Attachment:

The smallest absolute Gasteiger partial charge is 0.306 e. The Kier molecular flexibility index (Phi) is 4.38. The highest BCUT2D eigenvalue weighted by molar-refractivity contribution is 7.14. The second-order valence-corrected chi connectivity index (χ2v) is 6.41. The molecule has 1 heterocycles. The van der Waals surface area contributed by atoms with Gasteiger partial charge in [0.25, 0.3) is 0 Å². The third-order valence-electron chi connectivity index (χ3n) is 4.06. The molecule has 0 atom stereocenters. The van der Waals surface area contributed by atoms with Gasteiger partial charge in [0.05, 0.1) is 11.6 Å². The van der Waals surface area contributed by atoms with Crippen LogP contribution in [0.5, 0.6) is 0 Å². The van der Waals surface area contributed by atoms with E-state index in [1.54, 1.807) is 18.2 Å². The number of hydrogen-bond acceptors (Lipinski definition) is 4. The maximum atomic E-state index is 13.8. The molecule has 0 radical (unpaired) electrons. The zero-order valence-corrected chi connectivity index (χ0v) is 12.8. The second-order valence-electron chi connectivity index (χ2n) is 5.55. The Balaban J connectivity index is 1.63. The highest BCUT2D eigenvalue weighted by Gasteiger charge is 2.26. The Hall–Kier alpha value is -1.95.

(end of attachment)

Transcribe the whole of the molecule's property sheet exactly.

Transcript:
The smallest absolute Gasteiger partial charge is 0.306 e. The Kier molecular flexibility index (Phi) is 4.38. The highest BCUT2D eigenvalue weighted by molar-refractivity contribution is 7.14. The second-order valence-corrected chi connectivity index (χ2v) is 6.41. The molecule has 1 heterocycles. The van der Waals surface area contributed by atoms with Gasteiger partial charge in [0.25, 0.3) is 0 Å². The third-order valence-electron chi connectivity index (χ3n) is 4.06. The molecule has 0 atom stereocenters. The van der Waals surface area contributed by atoms with Gasteiger partial charge in [0.05, 0.1) is 11.6 Å². The van der Waals surface area contributed by atoms with Crippen LogP contribution in [0.5, 0.6) is 0 Å². The van der Waals surface area contributed by atoms with E-state index in [1.54, 1.807) is 18.2 Å². The number of hydrogen-bond acceptors (Lipinski definition) is 4. The maximum atomic E-state index is 13.8. The molecule has 0 radical (unpaired) electrons. The zero-order valence-corrected chi connectivity index (χ0v) is 12.8. The second-order valence-electron chi connectivity index (χ2n) is 5.55. The Balaban J connectivity index is 1.63. The highest BCUT2D eigenvalue weighted by Gasteiger charge is 2.26. The Hall–Kier alpha value is -1.95.